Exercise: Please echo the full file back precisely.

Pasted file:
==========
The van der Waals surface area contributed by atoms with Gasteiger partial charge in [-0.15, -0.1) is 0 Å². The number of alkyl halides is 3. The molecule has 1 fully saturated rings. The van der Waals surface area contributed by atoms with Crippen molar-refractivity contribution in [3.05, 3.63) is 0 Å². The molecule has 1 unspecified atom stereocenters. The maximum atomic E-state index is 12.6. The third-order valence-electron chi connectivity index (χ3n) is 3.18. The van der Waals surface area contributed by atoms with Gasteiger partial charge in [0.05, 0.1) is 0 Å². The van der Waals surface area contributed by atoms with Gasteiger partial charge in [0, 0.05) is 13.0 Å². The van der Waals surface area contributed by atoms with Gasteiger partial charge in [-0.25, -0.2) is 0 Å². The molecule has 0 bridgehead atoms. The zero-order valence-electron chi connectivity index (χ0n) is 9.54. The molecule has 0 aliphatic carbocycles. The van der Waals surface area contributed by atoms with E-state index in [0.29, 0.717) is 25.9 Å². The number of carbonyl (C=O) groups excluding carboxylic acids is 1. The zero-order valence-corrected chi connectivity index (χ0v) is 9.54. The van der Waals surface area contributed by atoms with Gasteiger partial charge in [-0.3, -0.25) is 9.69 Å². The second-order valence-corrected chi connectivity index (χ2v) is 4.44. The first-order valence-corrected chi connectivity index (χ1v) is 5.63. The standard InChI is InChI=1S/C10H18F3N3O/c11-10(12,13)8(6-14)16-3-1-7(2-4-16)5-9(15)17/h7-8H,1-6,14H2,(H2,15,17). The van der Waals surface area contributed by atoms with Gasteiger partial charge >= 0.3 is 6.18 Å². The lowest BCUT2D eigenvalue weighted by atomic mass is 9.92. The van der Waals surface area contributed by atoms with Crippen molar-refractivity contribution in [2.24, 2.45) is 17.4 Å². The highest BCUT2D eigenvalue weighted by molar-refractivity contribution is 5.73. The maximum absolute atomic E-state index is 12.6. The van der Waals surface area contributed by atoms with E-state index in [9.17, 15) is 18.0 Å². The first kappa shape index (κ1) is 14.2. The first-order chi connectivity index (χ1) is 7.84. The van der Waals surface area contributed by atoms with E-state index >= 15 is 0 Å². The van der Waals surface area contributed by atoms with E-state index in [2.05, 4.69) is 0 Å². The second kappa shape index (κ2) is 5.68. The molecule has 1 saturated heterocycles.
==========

The van der Waals surface area contributed by atoms with Gasteiger partial charge in [-0.15, -0.1) is 0 Å². The number of alkyl halides is 3. The molecule has 1 fully saturated rings. The van der Waals surface area contributed by atoms with Crippen molar-refractivity contribution in [3.05, 3.63) is 0 Å². The molecule has 1 unspecified atom stereocenters. The maximum atomic E-state index is 12.6. The third-order valence-electron chi connectivity index (χ3n) is 3.18. The van der Waals surface area contributed by atoms with Gasteiger partial charge in [0.05, 0.1) is 0 Å². The van der Waals surface area contributed by atoms with Gasteiger partial charge in [0, 0.05) is 13.0 Å². The van der Waals surface area contributed by atoms with Gasteiger partial charge in [-0.25, -0.2) is 0 Å². The molecule has 0 bridgehead atoms. The zero-order valence-electron chi connectivity index (χ0n) is 9.54. The molecule has 0 aliphatic carbocycles. The van der Waals surface area contributed by atoms with E-state index in [0.29, 0.717) is 25.9 Å². The number of carbonyl (C=O) groups excluding carboxylic acids is 1. The zero-order valence-corrected chi connectivity index (χ0v) is 9.54. The van der Waals surface area contributed by atoms with Gasteiger partial charge in [-0.3, -0.25) is 9.69 Å². The second-order valence-corrected chi connectivity index (χ2v) is 4.44. The first-order valence-corrected chi connectivity index (χ1v) is 5.63. The standard InChI is InChI=1S/C10H18F3N3O/c11-10(12,13)8(6-14)16-3-1-7(2-4-16)5-9(15)17/h7-8H,1-6,14H2,(H2,15,17). The van der Waals surface area contributed by atoms with Gasteiger partial charge >= 0.3 is 6.18 Å². The lowest BCUT2D eigenvalue weighted by atomic mass is 9.92. The van der Waals surface area contributed by atoms with Crippen molar-refractivity contribution in [2.24, 2.45) is 17.4 Å². The highest BCUT2D eigenvalue weighted by molar-refractivity contribution is 5.73. The maximum absolute atomic E-state index is 12.6. The van der Waals surface area contributed by atoms with E-state index in [9.17, 15) is 18.0 Å². The first kappa shape index (κ1) is 14.2. The first-order chi connectivity index (χ1) is 7.84. The van der Waals surface area contributed by atoms with E-state index >= 15 is 0 Å². The van der Waals surface area contributed by atoms with E-state index in [2.05, 4.69) is 0 Å². The second kappa shape index (κ2) is 5.68. The molecule has 1 saturated heterocycles.